In Wales, the Cross-Party Group on Cancer is conducting an inquiry into cancer care and treatment inequalities. The report will be available in Spring 2023, and we’ll be looking to feed into this.

In Scotland, along with our partners at the Scottish Cancer Coalition, we look forward to an October meeting with the Scottish Cabinet Secretary for Health and Social Care Humza Haroon Yousaf to discuss the Scottish Government’s new cancer strategy.

Finally, party conference season begins this week. We will update you on policy discussions that take place in next week’s update.

Sixty years after President Kennedy challenged Americans to land on the Moon, last week, President Biden joined Ambassador Caroline Kennedy and her family at the John F. Kennedy Presidential Library and Museum to discuss his own Moonshot: ‘To end cancer as we know it.’

There was huge poignancy in the room as in 2009 Ambassador Kennedy’s uncle, Senator Teddy Kennedy, died of a glioblastoma at the age of 77, and the oldest child of current U.S. president, Beau Biden, died of the same tumour type in 2015 at the age of 46.

In part of President Biden’s speech, he said:

“And in choosing to go to the Moon, President Kennedy said America was doing so, quote, “not because it was easy, but because it was hard, because the goal will serve to organise and measure the best of our energies and skills, because that challenge is one that we are willing to accept …now, in our time, on the 60th anniversary of his clarion call, we face another inflection point. And together, we can choose to move forward with unity, hope, and optimism.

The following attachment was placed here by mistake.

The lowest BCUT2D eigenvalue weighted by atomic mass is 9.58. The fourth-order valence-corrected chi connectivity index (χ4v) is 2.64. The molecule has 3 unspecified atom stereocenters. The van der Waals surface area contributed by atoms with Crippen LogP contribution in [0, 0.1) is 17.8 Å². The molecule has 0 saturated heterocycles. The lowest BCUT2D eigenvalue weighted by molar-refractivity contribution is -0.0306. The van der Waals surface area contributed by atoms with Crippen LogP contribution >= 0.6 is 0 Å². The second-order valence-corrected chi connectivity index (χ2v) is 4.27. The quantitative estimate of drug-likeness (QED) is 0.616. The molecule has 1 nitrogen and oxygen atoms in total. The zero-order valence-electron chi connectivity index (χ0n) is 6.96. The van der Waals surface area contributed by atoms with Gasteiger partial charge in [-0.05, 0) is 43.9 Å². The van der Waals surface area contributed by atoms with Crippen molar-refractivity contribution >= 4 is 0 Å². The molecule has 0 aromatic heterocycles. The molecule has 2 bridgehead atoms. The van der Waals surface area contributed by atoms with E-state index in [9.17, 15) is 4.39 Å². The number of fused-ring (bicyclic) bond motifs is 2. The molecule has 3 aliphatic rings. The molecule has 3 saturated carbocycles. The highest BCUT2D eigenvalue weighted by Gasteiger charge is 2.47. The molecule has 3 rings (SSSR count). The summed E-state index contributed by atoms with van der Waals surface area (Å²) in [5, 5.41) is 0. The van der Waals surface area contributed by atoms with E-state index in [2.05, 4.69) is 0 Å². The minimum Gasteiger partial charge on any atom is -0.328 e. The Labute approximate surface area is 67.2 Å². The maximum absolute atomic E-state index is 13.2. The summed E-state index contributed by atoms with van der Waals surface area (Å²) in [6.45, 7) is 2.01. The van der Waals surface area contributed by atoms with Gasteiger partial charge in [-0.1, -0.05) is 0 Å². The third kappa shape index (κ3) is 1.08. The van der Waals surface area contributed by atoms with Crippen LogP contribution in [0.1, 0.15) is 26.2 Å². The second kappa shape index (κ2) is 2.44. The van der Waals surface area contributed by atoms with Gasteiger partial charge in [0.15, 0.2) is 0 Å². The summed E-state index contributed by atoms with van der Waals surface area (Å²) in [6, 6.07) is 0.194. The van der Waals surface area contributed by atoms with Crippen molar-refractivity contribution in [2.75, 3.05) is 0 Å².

“And I believe we can usher in the same unwillingness to postpone, the same national purpose that will serve to organise and measure the best of our energies and skills to end cancer as we know it and even cure cancers once and for all.”

You can read the full text of the speech or watch the video of President Biden delivering it and the overriding spirit is that of ‘increasing funding to break logjams and to speed breakthroughs.’ This is the overriding spirit of the current All Party Parliamentary Group on Brain Tumours inquiry  Pathway to a Cure – breaking down the barriers”.